Investor KLP wants Tesla to soften its labour stance in Sweden

Oslo — Tesla investor KLP, Norway’s largest pension fund, will vote in favour of a shareholder proposal urging the US electric vehicle maker to engage in wage and other labour negotiations as it continues to face industrial action in Sweden.

A strike by Tesla mechanics in Sweden — among the country’s longest labour disputes— has since October 27 disrupted operations, spurring the concern of Nordic institutional investors and sympathy strikes in the Nordic region.

Tesla will hold its annual general meeting on June 13.

On the agenda is a proposal by four institutional investors calling on Tesla “to adopt a policy explicitly committing to non-interference and good faith bargaining … with respect to freedom of association and collective bargaining”.

“We will support the proposal,” Kiran Aziz, KLP’s head of responsible investments, told Reuters. “We hope (it) will gain significant support from other shareholders too.’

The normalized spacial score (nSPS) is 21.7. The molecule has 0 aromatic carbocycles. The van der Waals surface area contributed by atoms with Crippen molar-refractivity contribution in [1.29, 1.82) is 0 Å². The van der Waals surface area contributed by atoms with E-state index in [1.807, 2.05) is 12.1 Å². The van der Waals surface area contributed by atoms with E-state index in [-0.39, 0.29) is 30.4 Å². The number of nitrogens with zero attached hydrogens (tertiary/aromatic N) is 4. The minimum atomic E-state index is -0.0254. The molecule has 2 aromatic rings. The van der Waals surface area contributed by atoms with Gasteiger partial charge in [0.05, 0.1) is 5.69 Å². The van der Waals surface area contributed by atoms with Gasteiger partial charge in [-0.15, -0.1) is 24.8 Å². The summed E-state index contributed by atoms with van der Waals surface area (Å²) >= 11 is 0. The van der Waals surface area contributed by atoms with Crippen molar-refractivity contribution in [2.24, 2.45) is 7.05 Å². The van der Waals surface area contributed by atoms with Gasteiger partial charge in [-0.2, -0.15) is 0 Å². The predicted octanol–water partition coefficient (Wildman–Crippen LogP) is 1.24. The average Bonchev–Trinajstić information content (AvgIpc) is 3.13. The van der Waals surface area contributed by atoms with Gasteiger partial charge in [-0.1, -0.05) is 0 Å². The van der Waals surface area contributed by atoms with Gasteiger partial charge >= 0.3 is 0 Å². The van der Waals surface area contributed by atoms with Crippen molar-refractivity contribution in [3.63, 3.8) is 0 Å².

KLP holds 900,000 Tesla shares worth some 1.7-billion kronor ($162m), a stake of about 0.02% as of late February, according to LSEG Workspace data. Last summer, it removed Tesla shares from its sustainable funds.


Sweden’s AMF pension fund will back the motion as well, and was “actively working” to get other investors to support it.

“The freedom of association … and the right to bargain collectively are fundamental human rights that are protected by international norms,” it said in a May 17 statement.

The conflict could have wider repercussions for Tesla, whose tough stance globally on unions could be undermined if it buckles in Sweden.

Tesla did not immediately respond to a request for comment.

KLP will also vote against a proposed plan to relocate Tesla to Texas from Delaware, and against ratifying a $56bn pay package for CEO Elon Musk.

“We do not find the rationale (for the move to Texas) sufficiently strong and convincing,” Aziz said, referring to Tesla describing Texas as its “home” and the state where one of its top factories is located.

“It is not clear what tangible benefits the relocation would bring, whereas there is clearly additional costs and potential risks that may come with it,” she said, without elaborating on those risks.

As for Musk’s pay package, “We have voted against it back in 2018 when it was introduced, and we continue to see it as being both excessive and leading to extensive dilutive effects to current shareholders,” Aziz said.

In April, Tesla reported its first fall in quarterly revenue since 2020 to $21.3bn in the three months through March, compared with $23.33bn a year earlier. Analysts on average had estimated $22.15bn, according to LSEG data.


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